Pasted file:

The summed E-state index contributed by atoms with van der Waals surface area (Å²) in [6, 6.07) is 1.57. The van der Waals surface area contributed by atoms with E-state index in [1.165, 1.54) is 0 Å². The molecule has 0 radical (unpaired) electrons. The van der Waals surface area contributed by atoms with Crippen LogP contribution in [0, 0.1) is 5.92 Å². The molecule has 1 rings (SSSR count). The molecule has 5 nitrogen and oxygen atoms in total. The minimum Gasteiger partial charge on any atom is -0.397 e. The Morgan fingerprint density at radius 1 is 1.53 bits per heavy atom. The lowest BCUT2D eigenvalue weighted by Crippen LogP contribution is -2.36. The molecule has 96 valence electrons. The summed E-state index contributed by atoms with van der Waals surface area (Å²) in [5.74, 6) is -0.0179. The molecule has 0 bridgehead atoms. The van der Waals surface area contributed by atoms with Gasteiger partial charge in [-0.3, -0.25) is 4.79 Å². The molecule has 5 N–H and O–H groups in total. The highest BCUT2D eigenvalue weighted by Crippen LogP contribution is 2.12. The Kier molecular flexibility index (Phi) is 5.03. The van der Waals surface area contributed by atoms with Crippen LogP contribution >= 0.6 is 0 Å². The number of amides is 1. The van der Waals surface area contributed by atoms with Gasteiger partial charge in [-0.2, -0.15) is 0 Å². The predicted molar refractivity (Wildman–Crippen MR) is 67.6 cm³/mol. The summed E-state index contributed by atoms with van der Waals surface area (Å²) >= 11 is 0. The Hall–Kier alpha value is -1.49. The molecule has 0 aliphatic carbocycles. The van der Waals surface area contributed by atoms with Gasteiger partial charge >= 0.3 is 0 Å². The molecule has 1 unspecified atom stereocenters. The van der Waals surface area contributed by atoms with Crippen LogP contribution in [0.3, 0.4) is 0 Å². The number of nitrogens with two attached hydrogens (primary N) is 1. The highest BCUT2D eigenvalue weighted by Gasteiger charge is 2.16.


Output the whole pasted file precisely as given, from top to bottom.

The summed E-state index contributed by atoms with van der Waals surface area (Å²) in [6, 6.07) is 1.57. The van der Waals surface area contributed by atoms with E-state index in [1.165, 1.54) is 0 Å². The molecule has 0 radical (unpaired) electrons. The van der Waals surface area contributed by atoms with Crippen LogP contribution in [0, 0.1) is 5.92 Å². The molecule has 1 rings (SSSR count). The molecule has 5 nitrogen and oxygen atoms in total. The minimum Gasteiger partial charge on any atom is -0.397 e. The Morgan fingerprint density at radius 1 is 1.53 bits per heavy atom. The lowest BCUT2D eigenvalue weighted by Crippen LogP contribution is -2.36. The molecule has 96 valence electrons. The summed E-state index contributed by atoms with van der Waals surface area (Å²) in [5.74, 6) is -0.0179. The molecule has 0 bridgehead atoms. The van der Waals surface area contributed by atoms with Gasteiger partial charge in [-0.3, -0.25) is 4.79 Å². The molecule has 5 N–H and O–H groups in total. The highest BCUT2D eigenvalue weighted by Crippen LogP contribution is 2.12. The Kier molecular flexibility index (Phi) is 5.03. The van der Waals surface area contributed by atoms with Crippen LogP contribution >= 0.6 is 0 Å². The number of amides is 1. The van der Waals surface area contributed by atoms with Gasteiger partial charge in [-0.2, -0.15) is 0 Å². The predicted molar refractivity (Wildman–Crippen MR) is 67.6 cm³/mol. The summed E-state index contributed by atoms with van der Waals surface area (Å²) >= 11 is 0. The Hall–Kier alpha value is -1.49. The molecule has 0 aliphatic carbocycles. The van der Waals surface area contributed by atoms with Gasteiger partial charge >= 0.3 is 0 Å². The molecule has 1 unspecified atom stereocenters. The van der Waals surface area contributed by atoms with Crippen LogP contribution in [0.3, 0.4) is 0 Å². The number of nitrogens with two attached hydrogens (primary N) is 1. The highest BCUT2D eigenvalue weighted by Gasteiger charge is 2.16.